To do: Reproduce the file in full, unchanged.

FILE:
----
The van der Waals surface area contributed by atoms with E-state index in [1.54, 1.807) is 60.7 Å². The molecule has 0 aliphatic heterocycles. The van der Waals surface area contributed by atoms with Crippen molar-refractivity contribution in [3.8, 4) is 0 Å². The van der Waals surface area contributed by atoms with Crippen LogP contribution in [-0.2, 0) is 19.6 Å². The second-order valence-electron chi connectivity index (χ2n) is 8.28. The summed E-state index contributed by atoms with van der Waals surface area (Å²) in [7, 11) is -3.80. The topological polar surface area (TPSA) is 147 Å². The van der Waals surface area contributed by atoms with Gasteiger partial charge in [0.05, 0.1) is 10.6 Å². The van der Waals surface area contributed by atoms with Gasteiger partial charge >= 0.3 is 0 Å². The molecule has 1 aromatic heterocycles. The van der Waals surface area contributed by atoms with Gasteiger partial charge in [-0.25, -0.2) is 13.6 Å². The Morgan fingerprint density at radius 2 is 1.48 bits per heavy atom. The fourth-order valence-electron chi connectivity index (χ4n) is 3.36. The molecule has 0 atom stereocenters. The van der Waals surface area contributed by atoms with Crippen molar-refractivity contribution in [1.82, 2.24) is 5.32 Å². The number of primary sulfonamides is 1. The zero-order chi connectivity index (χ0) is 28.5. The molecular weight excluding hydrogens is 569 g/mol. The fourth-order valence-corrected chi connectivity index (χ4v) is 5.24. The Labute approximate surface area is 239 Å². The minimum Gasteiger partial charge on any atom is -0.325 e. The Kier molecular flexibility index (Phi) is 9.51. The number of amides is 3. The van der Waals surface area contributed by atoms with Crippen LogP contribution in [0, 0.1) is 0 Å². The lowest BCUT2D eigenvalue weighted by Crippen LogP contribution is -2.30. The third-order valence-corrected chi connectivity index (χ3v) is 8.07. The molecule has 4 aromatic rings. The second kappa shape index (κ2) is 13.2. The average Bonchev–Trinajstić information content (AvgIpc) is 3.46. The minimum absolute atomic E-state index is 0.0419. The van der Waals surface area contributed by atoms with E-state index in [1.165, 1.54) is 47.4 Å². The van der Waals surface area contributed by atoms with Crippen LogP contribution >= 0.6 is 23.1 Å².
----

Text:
The van der Waals surface area contributed by atoms with E-state index in [1.54, 1.807) is 60.7 Å². The molecule has 0 aliphatic heterocycles. The van der Waals surface area contributed by atoms with Crippen molar-refractivity contribution in [3.8, 4) is 0 Å². The van der Waals surface area contributed by atoms with Crippen LogP contribution in [-0.2, 0) is 19.6 Å². The second-order valence-electron chi connectivity index (χ2n) is 8.28. The summed E-state index contributed by atoms with van der Waals surface area (Å²) in [7, 11) is -3.80. The topological polar surface area (TPSA) is 147 Å². The van der Waals surface area contributed by atoms with Gasteiger partial charge in [0.05, 0.1) is 10.6 Å². The van der Waals surface area contributed by atoms with Gasteiger partial charge >= 0.3 is 0 Å². The molecule has 1 aromatic heterocycles. The van der Waals surface area contributed by atoms with Gasteiger partial charge in [-0.25, -0.2) is 13.6 Å². The Morgan fingerprint density at radius 2 is 1.48 bits per heavy atom. The fourth-order valence-electron chi connectivity index (χ4n) is 3.36. The molecule has 0 atom stereocenters. The van der Waals surface area contributed by atoms with Crippen molar-refractivity contribution in [1.82, 2.24) is 5.32 Å². The number of primary sulfonamides is 1. The zero-order chi connectivity index (χ0) is 28.5. The molecular weight excluding hydrogens is 569 g/mol. The fourth-order valence-corrected chi connectivity index (χ4v) is 5.24. The Labute approximate surface area is 239 Å². The minimum Gasteiger partial charge on any atom is -0.325 e. The Kier molecular flexibility index (Phi) is 9.51. The number of amides is 3. The van der Waals surface area contributed by atoms with Crippen LogP contribution in [0, 0.1) is 0 Å². The lowest BCUT2D eigenvalue weighted by Crippen LogP contribution is -2.30. The third-order valence-corrected chi connectivity index (χ3v) is 8.07. The molecule has 4 aromatic rings. The second kappa shape index (κ2) is 13.2. The average Bonchev–Trinajstić information content (AvgIpc) is 3.46. The minimum absolute atomic E-state index is 0.0419. The van der Waals surface area contributed by atoms with E-state index in [1.165, 1.54) is 47.4 Å². The van der Waals surface area contributed by atoms with Crippen LogP contribution >= 0.6 is 23.1 Å².